A combat medic will typically carry a backpack styled bag known as a "Unit One Pack". Aid bags are available from many different manufacturers, in many different styles. Depending on the unit and their standard operating procedures, the medic may have to follow a strict packing list, or may have the liberty of choosing their kit depending on the mission at hand. A typical aid bag will include:
- IV fluids and tubing. The amount will depend on the length of mission. Normal Saline/Sodium Chloride, Hetastarch/Hextend, and Lactated Ringers(LR) are usually carried.
- 18, 16, and 14 gauge IV catheters.
- FAST 1 intra-osseous fluid administration kit. The FAST 1 is a quick way to administer fluids when peripheral and external jugular venous access is unavailable due to massive blood loss, burns, or loss of limbs.
Hemorrhage (blood loss) Control
- CAT, SOFT-T or improvised tourniquets. Tourniquets are used for the care under fire phase of tactical combat casualty care, to stop massive life threatening hemorrhage.
- Emergency Trauma Bandages, a newer version of the first aid pressure dressing.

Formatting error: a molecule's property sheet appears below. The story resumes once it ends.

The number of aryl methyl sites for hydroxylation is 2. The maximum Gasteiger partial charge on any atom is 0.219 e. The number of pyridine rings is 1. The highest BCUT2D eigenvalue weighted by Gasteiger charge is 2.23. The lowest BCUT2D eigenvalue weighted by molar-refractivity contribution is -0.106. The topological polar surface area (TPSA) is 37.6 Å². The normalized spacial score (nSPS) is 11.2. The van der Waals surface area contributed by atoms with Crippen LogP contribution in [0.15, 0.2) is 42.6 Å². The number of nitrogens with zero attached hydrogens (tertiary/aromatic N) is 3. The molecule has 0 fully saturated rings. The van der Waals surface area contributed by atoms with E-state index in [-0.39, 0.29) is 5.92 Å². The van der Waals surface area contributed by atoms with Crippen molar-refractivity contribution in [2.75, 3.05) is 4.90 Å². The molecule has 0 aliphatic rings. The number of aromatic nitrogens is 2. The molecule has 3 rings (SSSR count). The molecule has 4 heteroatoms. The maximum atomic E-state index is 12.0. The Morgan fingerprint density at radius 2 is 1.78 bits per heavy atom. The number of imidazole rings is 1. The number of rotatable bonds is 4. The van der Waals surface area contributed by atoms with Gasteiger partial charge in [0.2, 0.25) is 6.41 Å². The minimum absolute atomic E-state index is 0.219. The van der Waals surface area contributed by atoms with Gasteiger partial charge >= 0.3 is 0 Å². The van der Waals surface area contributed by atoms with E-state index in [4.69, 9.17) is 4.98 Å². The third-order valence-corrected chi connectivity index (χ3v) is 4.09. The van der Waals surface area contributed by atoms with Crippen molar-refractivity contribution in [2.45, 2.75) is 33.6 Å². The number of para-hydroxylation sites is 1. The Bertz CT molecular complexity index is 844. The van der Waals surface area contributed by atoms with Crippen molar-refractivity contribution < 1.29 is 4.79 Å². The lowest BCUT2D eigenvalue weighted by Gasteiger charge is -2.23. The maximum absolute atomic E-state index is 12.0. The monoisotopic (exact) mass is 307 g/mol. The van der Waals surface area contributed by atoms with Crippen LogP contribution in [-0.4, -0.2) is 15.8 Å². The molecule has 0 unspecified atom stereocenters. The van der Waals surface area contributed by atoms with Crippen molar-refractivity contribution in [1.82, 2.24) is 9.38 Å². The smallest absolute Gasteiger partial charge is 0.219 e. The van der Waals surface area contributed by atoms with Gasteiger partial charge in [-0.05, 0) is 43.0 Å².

- Kerlix gauze, for stopping hemorrhage, or creating a bulky dressing.
- Hemostatic agents, such as Celox, Hemcon bandages, and others. Some hemostatic agents are controversial due to their thermodynamic nature, which causes collateral damage if the user is not properly trained.
- 14 gauge catheter, at least 3.25 inches long, for needle chest decompression.
- Asherman chest seal, Bolin chest seal or Hyfin chest seal, as an occlusive dressing for sucking chest wounds.
- Nasopharyngeal Airway (NPA)w/surgilube or "nasal trumpet." This flexible tube secures a nasal airway when the casualty does not have, or may lose their ability to keep their own airway open. Contraindicated by signs of skull fracture.
- Oropharyngeal Airway, a hard "J" shaped plastic device that secures an oral airway, and can also be used to keep the teeth open for a more permanent airway device.
- King LTD, a simple tube airway with an inflatable cuff to create a sealed airway.
- Combitube, like a King LTD, but designed to be able to function almost no matter how the tube is placed due to the dual lumen tube design.
- Surgical Cricothyrotomy kit. Many different styles and kits exist, the choice is up to the individual medic's supply or preference. The most simple is a scalpel to open an airway, and to use an NPA to keep the airway patent.
- Nitrile gloves
- Alcohol or Providine/Iodine swabs
- Cravats (muslin bandages)
- Assorted gauze bandages
- Assorted sizes of tape
- Coban, a stretchy, self clinging wrap
- Ace Bandages
- Assorted hypodermic needles and syringes
- Combat Casualty Card
- SAM Splint -- a flexible, reusable splint with a metal core covered in closed cell foam.
- Water Jel burn dressing
- Small sharps shuttle
- Trauma Shears
- Safety pins